Stuck on Censor: indexing the splitted text


#1



https://www.codecademy.com/courses/python-intermediate-en-rCQKw/1/4?curriculum_id=4f89dab3d788890003000096#


I having trouble replacing the item in my splitted text with "*"
the console throws this error: TypeError: list indices must be integers, not str

Any hints on how to make this approach work?


def censor(text,word):
	text_split = text.split() 
	print text_split
	print word
	new = ""
	for item in text_split: #loop through words in list
		if text_split[item] == word: #if it equals the word then replace it
		   text_split[item] = "*" * len(word)
                else:
		   item = item #if it doesn't equal the word then leave it
	new = new.join(text_split)
	return new 
print censor("hack wack hack", "hack")


#2

item will contain the words, not indexes. You can just check if item equals word.

given what you do next, its more advisable to use range() which will give you indexes


#3

Using range() made it work: see below.
Also realised I didn't need the 'else' statement

def censor(text,word):
  text_split = text.split() 
  new = ""
  for item in range(len(text_split)): #loop through words in list
    if text_split[item] == word:
        text_split[item] = "*" * len(word)
  new = " ".join(text_split)
  return new
print censor("heya hey", "hey")

Curious if this approach could be simplified further, any ideas?


#4

you could get rid of this line:

new = ""

for the rest, not really. Its a good solution :slight_smile:


#5

Sweet, thanks!

Now I'm trying to nudge it up and make it also work if the censored word is part of a longer word. E.g. 'hey' in 'oheyla'
I think I can't use split and am therefore trying to solve it with nested if statements.
However I think I'm in the wrong direction, and my code keeps throwing these errors; "string index out of range"
Should I take a different approach or do you know a way to fix the error? (or both :slight_smile: )

def censor(text,word):
    index = 0
    lst = []
    for char in text:
        if char != word[index]:
            lst.append(text[index])
            index += 1
        elif char == word[index]:
            if text[index: index + len(word)] == word:
                lst.append("*" * len(word))
                index = index + 1 * len(word)
            else:
                lst.append(text[index])
                index += 1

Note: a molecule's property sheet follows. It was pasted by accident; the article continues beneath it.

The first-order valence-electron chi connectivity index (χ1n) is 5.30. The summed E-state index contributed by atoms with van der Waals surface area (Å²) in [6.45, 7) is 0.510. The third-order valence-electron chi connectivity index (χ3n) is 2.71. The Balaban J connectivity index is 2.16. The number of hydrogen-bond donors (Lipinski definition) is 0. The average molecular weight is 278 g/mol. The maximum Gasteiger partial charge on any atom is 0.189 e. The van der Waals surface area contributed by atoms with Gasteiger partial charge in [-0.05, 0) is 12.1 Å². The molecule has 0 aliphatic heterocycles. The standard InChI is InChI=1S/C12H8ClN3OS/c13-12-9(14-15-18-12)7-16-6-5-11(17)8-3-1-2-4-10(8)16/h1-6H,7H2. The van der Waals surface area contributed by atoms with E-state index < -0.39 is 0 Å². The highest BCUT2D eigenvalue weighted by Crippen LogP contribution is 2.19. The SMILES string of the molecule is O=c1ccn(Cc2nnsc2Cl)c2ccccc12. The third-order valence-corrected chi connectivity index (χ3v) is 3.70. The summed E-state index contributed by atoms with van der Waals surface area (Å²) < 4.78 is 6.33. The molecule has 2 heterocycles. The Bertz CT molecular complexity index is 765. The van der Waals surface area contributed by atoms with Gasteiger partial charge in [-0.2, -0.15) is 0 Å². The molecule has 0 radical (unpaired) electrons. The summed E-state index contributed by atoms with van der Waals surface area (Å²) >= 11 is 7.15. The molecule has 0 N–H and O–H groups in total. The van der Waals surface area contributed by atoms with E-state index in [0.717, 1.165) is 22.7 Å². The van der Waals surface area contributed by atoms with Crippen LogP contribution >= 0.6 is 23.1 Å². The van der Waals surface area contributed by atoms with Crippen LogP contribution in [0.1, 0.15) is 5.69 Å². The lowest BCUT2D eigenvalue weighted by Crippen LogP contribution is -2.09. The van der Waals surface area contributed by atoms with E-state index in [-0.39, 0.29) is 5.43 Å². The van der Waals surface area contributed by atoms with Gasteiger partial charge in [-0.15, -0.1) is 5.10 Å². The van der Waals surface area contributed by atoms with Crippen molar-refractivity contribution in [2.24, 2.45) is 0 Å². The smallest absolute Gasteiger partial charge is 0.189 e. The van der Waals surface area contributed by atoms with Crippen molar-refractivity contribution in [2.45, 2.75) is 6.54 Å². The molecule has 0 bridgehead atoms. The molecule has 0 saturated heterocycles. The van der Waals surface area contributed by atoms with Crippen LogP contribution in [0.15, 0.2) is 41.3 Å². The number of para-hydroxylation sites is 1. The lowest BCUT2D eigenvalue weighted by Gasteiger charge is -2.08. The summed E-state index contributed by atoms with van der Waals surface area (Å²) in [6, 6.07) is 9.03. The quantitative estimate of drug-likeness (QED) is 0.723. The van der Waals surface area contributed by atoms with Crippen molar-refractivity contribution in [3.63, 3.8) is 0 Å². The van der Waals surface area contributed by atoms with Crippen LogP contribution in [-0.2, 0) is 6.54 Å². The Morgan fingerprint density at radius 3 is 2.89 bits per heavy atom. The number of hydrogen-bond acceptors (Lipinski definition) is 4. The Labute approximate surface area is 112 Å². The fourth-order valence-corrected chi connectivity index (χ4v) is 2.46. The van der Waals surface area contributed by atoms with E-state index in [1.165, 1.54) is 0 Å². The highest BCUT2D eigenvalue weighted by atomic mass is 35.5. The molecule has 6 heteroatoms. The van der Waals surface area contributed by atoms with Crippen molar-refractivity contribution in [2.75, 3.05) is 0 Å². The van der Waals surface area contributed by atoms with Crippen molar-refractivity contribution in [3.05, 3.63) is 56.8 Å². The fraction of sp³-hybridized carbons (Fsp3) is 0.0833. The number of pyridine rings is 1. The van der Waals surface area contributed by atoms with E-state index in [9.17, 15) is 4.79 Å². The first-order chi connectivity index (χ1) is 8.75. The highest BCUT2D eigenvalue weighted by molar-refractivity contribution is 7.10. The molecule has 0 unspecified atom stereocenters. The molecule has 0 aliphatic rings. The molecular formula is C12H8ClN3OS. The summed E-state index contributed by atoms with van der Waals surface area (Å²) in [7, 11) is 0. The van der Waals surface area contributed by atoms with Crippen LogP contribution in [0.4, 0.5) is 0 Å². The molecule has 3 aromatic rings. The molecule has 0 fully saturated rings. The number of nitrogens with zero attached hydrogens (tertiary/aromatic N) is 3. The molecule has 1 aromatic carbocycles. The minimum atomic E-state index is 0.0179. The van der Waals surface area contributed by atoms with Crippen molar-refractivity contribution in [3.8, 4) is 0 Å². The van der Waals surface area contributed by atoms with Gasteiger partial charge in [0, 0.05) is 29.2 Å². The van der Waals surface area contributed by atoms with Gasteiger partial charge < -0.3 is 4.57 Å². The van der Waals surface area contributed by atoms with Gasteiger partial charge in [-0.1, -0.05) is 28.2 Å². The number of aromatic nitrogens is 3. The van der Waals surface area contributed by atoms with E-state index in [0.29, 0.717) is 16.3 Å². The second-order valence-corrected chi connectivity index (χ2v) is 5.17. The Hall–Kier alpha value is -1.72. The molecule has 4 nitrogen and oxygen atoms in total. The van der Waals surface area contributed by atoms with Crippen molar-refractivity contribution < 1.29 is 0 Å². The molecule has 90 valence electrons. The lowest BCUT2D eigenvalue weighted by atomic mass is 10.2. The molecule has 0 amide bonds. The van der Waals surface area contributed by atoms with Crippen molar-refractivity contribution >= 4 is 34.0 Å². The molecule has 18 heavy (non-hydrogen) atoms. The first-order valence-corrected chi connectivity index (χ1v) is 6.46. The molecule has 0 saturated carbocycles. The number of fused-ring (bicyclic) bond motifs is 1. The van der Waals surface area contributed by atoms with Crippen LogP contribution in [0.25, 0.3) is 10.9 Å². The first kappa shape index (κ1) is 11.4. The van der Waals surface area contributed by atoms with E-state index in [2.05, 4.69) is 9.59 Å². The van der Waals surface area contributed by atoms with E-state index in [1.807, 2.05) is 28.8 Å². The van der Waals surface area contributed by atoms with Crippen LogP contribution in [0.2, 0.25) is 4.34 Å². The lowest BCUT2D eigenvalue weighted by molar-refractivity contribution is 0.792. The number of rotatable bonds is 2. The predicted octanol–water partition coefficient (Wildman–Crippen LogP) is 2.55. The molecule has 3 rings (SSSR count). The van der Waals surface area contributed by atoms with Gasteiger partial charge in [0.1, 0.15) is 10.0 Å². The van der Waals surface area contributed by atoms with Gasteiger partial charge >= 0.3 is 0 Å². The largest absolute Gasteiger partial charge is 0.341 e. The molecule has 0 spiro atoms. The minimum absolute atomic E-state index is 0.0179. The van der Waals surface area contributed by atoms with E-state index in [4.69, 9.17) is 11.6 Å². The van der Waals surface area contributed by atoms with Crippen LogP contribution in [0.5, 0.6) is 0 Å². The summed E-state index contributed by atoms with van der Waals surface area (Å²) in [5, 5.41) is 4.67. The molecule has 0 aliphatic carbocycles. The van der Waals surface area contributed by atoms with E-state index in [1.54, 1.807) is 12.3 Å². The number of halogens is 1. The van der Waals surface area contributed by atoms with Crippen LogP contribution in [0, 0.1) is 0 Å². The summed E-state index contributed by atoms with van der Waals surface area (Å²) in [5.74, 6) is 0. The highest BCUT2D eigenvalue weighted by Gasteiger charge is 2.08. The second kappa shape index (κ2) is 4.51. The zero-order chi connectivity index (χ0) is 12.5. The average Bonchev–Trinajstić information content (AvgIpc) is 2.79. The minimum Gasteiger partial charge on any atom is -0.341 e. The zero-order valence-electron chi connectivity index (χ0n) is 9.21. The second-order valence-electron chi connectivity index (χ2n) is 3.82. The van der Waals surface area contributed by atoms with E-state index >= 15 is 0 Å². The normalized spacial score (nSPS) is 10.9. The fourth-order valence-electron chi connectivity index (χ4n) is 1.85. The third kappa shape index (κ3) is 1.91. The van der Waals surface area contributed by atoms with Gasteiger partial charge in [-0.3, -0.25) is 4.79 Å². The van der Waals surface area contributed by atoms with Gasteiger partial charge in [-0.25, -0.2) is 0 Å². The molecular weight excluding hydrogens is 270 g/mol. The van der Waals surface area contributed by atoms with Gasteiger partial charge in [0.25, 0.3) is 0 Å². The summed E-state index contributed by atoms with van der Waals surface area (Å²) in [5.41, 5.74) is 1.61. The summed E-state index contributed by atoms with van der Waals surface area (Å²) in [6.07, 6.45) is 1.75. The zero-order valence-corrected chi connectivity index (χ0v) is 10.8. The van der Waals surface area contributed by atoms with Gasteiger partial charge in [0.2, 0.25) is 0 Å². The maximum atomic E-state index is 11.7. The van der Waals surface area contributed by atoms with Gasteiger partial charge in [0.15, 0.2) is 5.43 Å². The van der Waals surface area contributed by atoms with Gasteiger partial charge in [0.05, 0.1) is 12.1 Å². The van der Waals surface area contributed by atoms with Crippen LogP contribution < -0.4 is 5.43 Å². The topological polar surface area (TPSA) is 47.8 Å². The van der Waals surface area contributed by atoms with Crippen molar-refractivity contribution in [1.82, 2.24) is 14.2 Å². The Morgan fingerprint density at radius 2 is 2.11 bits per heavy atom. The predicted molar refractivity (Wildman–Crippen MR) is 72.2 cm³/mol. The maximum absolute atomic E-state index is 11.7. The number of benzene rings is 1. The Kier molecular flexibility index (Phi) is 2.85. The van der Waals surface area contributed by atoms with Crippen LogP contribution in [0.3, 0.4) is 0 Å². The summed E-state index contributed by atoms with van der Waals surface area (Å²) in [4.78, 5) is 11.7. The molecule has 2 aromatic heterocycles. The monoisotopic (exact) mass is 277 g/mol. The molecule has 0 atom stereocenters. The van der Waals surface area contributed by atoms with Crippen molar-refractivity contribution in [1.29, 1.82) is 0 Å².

text = " ".join(lst)

censor("oheya hey hey ola", "hey")

#6

if you want to achieve this, you can use the build in replace() function. kind of dull though

you could also "hack" split, split on the word you want to censor:

 text_split = text.split(word)

now you can just join it together with asterixs.

It just: how much built in function do you want to use


#7

:slight_smile: I'll first try the dull approach and then the more 'hacky' one.

But one question about my old attempt that I don't understand.
I get an " IndexError: string index out of range " , only the second time it loops through the code on one particular line.
While in my mind the index should just have been increased by 1 and text[index] should equal text[1]

def censor(text,word):
    index = 0
    lst = []
    for char in text: 
        if char != word[index]:
            lst.append(text[index]) #Why do I get an out range error the second time it loops through this line??
            index += 1

#8

here:

if char != word[index]:

you use word[index], why?


#9

My approach is:
loop through text,
if the character doesn't match word[0]: append it to a list that we later join.
if char matches word[0] start checking if it's the whole word
if so, use replace() to replace with "*" * len(word) length, and append those to the list

I posted the first part of that code. Realize I could have used word[0]. But even if I do so I get the out of range error.
It puzzles me because in my mind index has become 1, and text[1] is valid.

I do get that I started off on a wrong very elaborate approach. What would you normally do, abandon it and start thinking from scratch?

By the way, highly appreciate your help!


#10

i would ditch it, and use split() instead, so you can break text into individual words which you can compare with word


#11

See your point in using replace()

def censor2(text, word):
    text_replace = text.replace(word, (len(word) * "*"))
    return text_replace

Very simple, yet less challenging

I also did have a second look at my earlier failed attempt to solve it with a FOR loop
It was a good idea to ditch it and start afresh.
Just sharing the code that worked for reference matters. Thanks for your feedback!

def censor(text, word):
    index = 0
    word_lst = list(word)
    text_lst = list(text)
    asterix_lst = [] 
    for item in range(len(word_lst)):
        asterix_lst.append("*")
    for index in range(len(text_lst)):
        if text_lst[index : (index + len(word))] == word_lst:
            text_lst[index : (index + len(word))] = asterix_lst
        new_text = "".join(text_lst)
    return new_text

#12

replace() is not perfect, if you want to censor go, going would become **ing

remember battle ships? i would use this trick here:

asterix_lst = [] 
    for item in range(len(word_lst)):
        asterix_lst.append("*")

then becomes:

asterix_list = ["*"] * len(word)

and i would place this:

new_text = "".join(text_lst)

outside the loop, you only need to join the list into a string once, at the end.


#13

You can use:

for index, item in enumerate(text):

Then you can track both index and the item to compare with the word using the following:

text[index:index+len(word)]==word


#14

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